In my last post, I shared why I thought that the book Groundswell was a piece of the convincing puzzle in social media – for those who remain skeptical about the value of online marketing. I included a chart that described what most businesses are doing everyday and how those activities translate to online behaviour.
This morning, as I was wondering around on the web, I came across this visual (thanks to Mark Smikilas at Intersection Consulting for it). Mark probably used it in another context, but when I looked at it, I was reminded that if you are trying to reach your customers, you better be where they are and begin to build relationships with them there.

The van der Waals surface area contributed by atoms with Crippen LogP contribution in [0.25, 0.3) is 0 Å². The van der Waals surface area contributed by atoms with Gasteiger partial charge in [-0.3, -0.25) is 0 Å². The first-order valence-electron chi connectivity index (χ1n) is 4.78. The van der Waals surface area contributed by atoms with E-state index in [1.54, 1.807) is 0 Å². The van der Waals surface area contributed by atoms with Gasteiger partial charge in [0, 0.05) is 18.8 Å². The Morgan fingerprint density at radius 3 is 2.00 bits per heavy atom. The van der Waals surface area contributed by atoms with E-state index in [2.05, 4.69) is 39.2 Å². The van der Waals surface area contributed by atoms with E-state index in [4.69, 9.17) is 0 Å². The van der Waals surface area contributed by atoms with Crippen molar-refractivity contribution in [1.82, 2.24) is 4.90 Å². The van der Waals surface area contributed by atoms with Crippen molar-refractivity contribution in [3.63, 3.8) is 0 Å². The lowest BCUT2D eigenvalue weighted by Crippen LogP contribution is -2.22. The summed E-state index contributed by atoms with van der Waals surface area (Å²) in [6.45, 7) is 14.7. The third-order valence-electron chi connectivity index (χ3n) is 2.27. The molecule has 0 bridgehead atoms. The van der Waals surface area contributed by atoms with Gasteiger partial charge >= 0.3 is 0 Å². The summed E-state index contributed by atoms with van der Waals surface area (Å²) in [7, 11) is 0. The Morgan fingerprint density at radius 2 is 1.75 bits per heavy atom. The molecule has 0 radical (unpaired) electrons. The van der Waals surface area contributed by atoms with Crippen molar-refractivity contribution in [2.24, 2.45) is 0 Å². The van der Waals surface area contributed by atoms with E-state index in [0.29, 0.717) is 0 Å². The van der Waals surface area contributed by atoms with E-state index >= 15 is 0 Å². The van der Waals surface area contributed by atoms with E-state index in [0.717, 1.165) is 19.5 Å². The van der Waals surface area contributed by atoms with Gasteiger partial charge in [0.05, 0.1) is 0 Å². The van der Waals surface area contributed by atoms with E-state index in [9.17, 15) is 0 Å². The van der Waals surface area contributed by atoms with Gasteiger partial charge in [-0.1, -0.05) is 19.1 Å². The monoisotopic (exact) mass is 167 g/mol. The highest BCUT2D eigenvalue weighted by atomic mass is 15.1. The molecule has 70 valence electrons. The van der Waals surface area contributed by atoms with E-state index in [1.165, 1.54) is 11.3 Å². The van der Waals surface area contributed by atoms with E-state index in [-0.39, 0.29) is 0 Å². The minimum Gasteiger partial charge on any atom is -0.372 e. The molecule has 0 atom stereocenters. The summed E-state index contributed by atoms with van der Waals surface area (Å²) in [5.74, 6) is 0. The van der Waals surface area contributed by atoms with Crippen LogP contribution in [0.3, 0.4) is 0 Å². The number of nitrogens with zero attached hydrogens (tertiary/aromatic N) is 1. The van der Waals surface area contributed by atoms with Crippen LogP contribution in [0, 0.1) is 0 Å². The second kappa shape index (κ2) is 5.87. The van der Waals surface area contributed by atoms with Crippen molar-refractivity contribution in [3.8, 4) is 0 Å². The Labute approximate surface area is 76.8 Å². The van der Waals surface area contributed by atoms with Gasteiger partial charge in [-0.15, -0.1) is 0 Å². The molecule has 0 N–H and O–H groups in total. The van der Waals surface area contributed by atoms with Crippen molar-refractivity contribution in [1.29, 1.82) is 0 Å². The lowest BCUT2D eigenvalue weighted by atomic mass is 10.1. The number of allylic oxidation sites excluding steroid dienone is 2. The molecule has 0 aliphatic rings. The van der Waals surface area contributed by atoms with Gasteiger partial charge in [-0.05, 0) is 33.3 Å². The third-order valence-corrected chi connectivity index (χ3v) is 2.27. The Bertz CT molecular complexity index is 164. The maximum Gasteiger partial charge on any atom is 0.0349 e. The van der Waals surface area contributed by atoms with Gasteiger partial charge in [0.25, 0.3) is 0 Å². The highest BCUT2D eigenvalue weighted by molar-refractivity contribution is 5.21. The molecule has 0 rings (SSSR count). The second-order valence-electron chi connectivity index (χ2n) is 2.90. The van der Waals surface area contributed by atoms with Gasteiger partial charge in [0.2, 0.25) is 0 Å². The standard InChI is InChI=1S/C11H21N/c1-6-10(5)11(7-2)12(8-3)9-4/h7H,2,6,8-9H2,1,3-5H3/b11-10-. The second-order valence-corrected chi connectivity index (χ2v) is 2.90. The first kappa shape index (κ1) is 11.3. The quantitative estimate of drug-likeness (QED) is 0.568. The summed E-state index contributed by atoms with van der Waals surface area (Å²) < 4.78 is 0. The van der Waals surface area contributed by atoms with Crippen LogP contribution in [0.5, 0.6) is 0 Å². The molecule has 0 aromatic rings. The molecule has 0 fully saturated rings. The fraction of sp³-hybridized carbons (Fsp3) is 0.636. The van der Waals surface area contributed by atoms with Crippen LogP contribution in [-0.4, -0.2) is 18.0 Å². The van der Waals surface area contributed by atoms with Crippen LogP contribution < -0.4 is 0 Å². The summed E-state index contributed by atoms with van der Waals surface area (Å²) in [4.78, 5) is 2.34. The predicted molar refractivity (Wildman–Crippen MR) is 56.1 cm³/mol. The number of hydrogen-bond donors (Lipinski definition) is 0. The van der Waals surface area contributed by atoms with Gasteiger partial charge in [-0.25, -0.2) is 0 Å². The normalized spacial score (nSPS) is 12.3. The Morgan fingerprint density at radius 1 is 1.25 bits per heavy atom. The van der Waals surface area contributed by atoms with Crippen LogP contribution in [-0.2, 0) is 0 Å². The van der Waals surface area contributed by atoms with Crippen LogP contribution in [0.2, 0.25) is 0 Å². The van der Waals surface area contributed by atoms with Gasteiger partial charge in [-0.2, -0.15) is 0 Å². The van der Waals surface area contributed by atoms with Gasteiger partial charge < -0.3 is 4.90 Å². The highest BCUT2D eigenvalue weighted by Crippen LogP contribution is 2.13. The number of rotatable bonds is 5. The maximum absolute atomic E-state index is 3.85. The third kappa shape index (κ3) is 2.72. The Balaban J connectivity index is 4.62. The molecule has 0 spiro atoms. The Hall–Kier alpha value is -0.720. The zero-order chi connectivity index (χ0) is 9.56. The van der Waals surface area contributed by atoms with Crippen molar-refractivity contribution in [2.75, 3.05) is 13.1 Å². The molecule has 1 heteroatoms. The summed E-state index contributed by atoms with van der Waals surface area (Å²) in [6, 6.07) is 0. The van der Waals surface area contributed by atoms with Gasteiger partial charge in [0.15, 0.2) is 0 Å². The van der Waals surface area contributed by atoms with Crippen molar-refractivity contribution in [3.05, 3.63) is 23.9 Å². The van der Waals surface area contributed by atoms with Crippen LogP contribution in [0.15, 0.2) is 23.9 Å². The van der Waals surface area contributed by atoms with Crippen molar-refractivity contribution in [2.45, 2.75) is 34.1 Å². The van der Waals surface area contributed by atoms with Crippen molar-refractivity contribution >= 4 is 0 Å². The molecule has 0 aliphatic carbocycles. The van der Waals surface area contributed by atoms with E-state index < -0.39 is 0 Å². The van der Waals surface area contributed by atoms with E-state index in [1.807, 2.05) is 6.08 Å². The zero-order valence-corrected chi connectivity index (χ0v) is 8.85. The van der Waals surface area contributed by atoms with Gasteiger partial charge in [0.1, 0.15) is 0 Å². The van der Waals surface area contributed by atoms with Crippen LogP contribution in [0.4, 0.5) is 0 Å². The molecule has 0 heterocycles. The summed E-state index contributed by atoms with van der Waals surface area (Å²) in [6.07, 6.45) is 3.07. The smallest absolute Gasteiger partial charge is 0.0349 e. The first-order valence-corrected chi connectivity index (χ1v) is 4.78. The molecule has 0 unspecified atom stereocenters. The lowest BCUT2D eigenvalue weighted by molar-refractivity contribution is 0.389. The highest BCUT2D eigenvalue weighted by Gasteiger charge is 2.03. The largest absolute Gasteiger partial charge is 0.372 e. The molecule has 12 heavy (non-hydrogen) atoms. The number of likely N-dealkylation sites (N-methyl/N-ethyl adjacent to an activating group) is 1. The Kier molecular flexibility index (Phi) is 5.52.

Where are your people online? Are they reading or creating blogs? Do they hang out at Camp Twitter? Some may have not even ventured from Camp Newsletter (good reason not to give up that newsletter yet). Your mission – should you choose to accept it, is to find where they are and camp with them. Spend time and build relationships with them.
As you build campsites in different locations (your blog, your newsletter, Facebook, Twitter or Flickr) you don’t have to keep your camps separate. In fact, one of your goals should be to cross-pollinate. As content creator, you can invite folks to visit other camps.
At Camp Newsletter, provide opportunities for people to visit Camp Facebook. At Camp Twitter, you can invite folks to Camp Blog. In this way, you introduce your audiences to one another, enhance both their online experience and find new ways to engage with them. You are helping to build audience interaction.
Where are your audiences? And how have you set up your camps? Do you cross-pollinate? And how is that working?
Let me know!
Photo Credit: Intersection Consulting